Accenture to Pay $63.7M Fine to Settle DOJ Kickback Case

By Chris Preimesberger  |  Posted 2011-09-12 Print this article Print

The DOJ charged that as a result of these kickbacks from other companies, Accenture caused a high number of false claims to be submitted during the procurement process for IT contracts with U.S. government agencies.

IT integration and consulting firm Accenture on Sept. 12 agreed to pay a fine of $63.7 million to settle a Department of Justice lawsuit charging that it accepted kickbacks from IT companies in exchange for good recommendations to federal agencies looking for new technology.

The DOJ, which has been on the warpath with several IT companies for five years on cases of this nature, stated in court documents that as a result of these kickbacks, Accenture caused a high number of false claims to be submitted during the procurement process for IT contracts with U.S. government agencies.

Accenture, a longtime U.S. government contractor, advises federal agencies on how to acquire IT hardware, software and services. It also contracts with selected technology companies to provide integrated solutions for specific IT projects for the federal government.

Specifically, the DOJ said in court documents that Accenture received improper payments and rebates through partnerships it had established with a list of companies. Three of the more prominent ones on that list included IBM, data storage and protection provider EMC, and Sun Microsystems, which was acquired by Oracle in January 2010.

In August 2010, Hewlett-Packard agreed to pay $50 million to settle a similar lawsuit filed by the DOJ. Whistleblower lawsuits, filed by officials with Accenture and PricewaterhouseCoopers, initially were filed in 2004 against Accenture, HP and Sun Microsystems for allegedly soliciting payments or making those payments for governmental technology contracts.

The DOJ joined the whistleblower lawsuits with its own court action in 2007.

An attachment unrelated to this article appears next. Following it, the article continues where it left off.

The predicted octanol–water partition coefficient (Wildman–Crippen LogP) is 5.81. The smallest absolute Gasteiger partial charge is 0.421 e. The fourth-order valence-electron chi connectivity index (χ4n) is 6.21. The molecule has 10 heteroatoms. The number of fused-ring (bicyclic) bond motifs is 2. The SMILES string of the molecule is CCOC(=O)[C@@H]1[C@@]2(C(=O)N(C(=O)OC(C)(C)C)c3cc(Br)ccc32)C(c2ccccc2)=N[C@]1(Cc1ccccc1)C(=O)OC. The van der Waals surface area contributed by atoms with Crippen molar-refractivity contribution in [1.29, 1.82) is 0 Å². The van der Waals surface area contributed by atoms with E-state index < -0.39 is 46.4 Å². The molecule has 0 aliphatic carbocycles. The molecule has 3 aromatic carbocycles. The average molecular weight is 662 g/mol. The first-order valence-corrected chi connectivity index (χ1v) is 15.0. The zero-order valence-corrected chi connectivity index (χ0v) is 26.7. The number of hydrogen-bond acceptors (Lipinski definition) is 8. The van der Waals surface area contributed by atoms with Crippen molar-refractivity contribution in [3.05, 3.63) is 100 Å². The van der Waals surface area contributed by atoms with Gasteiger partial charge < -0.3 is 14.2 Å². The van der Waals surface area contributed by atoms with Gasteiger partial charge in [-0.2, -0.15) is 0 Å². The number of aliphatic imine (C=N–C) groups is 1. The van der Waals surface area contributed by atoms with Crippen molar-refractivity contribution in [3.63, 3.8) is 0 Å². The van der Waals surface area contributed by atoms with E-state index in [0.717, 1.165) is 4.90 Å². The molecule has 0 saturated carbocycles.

Chris Preimesberger Chris Preimesberger was named Editor-in-Chief of Features & Analysis at eWEEK in November 2011. Previously he served eWEEK as Senior Writer, covering a range of IT sectors that include data center systems, cloud computing, storage, virtualization, green IT, e-discovery and IT governance. His blog, Storage Station, is considered a go-to information source. Chris won a national Folio Award for magazine writing in November 2011 for a cover story on and CEO-founder Marc Benioff, and he has served as a judge for the SIIA Codie Awards since 2005. In previous IT journalism, Chris was a founding editor of both IT Manager's Journal and and was managing editor of Software Development magazine. His diverse resume also includes: sportswriter for the Los Angeles Daily News, covering NCAA and NBA basketball, television critic for the Palo Alto Times Tribune, and Sports Information Director at Stanford University. He has served as a correspondent for The Associated Press, covering Stanford and NCAA tournament basketball, since 1983. He has covered a number of major events, including the 1984 Democratic National Convention, a Presidential press conference at the White House in 1993, the Emmy Awards (three times), two Rose Bowls, the Fiesta Bowl, several NCAA men's and women's basketball tournaments, a Formula One Grand Prix auto race, a heavyweight boxing championship bout (Ali vs. Spinks, 1978), and the 1985 Super Bowl. A 1975 graduate of Pepperdine University in Malibu, Calif., Chris has won more than a dozen regional and national awards for his work. He and his wife, Rebecca, have four children and reside in Redwood City, Calif.Follow on Twitter: editingwhiz

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